Federal officials urged stores and consumers Thursday to check any ground turkey they have on their shelves to make sure it is not among the products being recalled because of a nationwide salmonella outbreak.
“Ground turkey has a long shelf life, so contaminated turkey may be on shelves at home,” said Chris Braden of the federal Centers for Disease Control and Prevention during a briefing.
On Wednesday, the Agriculture Department and Cargill announced it was recalling 36 million pounds of fresh and frozen ground turkey produced by the Minnesota-based company’s Springdale, Ark., plant between Feb. 20 and Aug. 2. The turkey was possibly contaminated with a strain of salmonella now linked to 78 illnesses and one death in the United States.
The recall is the third-largest meat recall on record, according to David Goldman of the Agriculture Department.
The company also suspended production at the facility “until it is able to to determine the source” of the contamination and “take corrective actions.”
The turkey was sold under several brand names, including Honeysuckle White, Riverside Ground Turkey, Natural Lean Ground Turkey, Fit & Active Lean Ground Turkey, Spartan Ground Turkey and Shady Brook Farms Ground Turkey Burgers. The recall also includes products packaged under the HEB, Safeway, Kroger, Randall’s, Tom Thumb and Giant Eagle grocery store brands.
The codes on the recalled packages include “Est. P-963.”
The illnesses have occurred in 26 states between March 1 and Aug. 1, according to the CDC, which is helping to investigate the outbreak.
The illnesses are being caused by the so-called Heidelberg strain of salmonella, which is resistant to many commonly prescribed antibiotics, making cases difficult to treat.
Twenty-two, or 38 percent, of the victims have been hospitalized, which is higher than usual for salmonella, Braden said. That may be due to the organism’s resistance.
“This antibiotic resistance may increase the risk of hospitalization and can sometimes contribute to treatment failure,” Braden said.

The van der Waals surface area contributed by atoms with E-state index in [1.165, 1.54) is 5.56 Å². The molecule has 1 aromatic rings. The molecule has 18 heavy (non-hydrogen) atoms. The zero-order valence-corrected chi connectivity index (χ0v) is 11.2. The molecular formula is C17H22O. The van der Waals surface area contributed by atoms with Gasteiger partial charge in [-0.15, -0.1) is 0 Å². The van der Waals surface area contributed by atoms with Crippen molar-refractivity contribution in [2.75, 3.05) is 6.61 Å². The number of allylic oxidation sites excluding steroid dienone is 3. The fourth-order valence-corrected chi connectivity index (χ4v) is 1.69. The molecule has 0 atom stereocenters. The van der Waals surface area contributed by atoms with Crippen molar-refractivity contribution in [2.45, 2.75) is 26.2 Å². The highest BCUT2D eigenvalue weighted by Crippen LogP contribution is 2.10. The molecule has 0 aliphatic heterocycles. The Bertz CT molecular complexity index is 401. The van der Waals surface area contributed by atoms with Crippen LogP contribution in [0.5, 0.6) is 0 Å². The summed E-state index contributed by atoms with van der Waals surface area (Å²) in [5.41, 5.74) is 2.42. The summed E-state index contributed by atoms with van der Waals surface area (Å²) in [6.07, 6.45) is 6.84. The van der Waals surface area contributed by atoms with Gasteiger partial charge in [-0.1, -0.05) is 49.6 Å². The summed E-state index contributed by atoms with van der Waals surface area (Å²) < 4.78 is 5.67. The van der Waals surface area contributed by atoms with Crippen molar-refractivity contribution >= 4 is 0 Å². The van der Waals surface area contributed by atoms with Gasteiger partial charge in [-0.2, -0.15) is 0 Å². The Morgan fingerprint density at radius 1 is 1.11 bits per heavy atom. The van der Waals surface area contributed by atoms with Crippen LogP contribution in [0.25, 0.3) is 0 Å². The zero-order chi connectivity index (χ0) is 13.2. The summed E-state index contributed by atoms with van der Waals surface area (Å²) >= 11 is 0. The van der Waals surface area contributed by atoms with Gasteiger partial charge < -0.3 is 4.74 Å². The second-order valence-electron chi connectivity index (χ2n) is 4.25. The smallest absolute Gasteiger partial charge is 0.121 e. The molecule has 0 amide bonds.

The most cases have occurred in Michigan and Ohio, which each have reported 10. Texas has reported nine illnesses; Illinois, seven; California, six; and Pennsylvania, five. No cases have been reported in Virginia, Maryland or the District.
Investigators noticed clusters of salmonella as early as in May during routine monitoring of reports on salmonella and other foodborne illnesses. And they detected salmonella in ground turkey in as early as April. But officials did not issue the recall until investigator traced several of the cases in Ohio and Michigan to turkey produced at the Cargill plant late last month, officials said during a briefing Thursday.
Officials have not determined how the contamination may have occurred at the plant.
Food safety advocates criticized federal officials for not alerting the public quickly enough.
“I think the government’s handling of this outbreak and recall has been pathetic,” said William D. Marler, a Seattle attorney who represents food poisoning victims.
Goldman and Braden defended how they have handled the outbreak, saying it wasn’t until last week that they had accumulated enough evidence to link the illnesses to the Cargill plant. They noted that some of the cases have occurred among people with no history of consuming ground turkey or purchasing turkey that originated at the plant.
“There was an aggressive and thorough investigation that came together,” Goldman said.
Industry officials tried to reassure the public.
“The U.S. turkey supply has an excellent safety record,” said American Meat Institute Executive Vice President James H. Hodges in a statement Officials stressed that even contaminated ground turkey is safe to eat if it is cooked to 165 degrees. But raw meat must handled properly before it is cooked, officials said. People should wash their hands with soap for at least 20 seconds before and after handling the meat. Turkey and other meats should also be properly refrigerated or frozen and leftovers heated.
The most common symptoms of salmonella are diarrhea, abdominal cramps and fever within eight to 72 hours of eating a contaminated product. It can be life-threatening to some with weakened immune systems.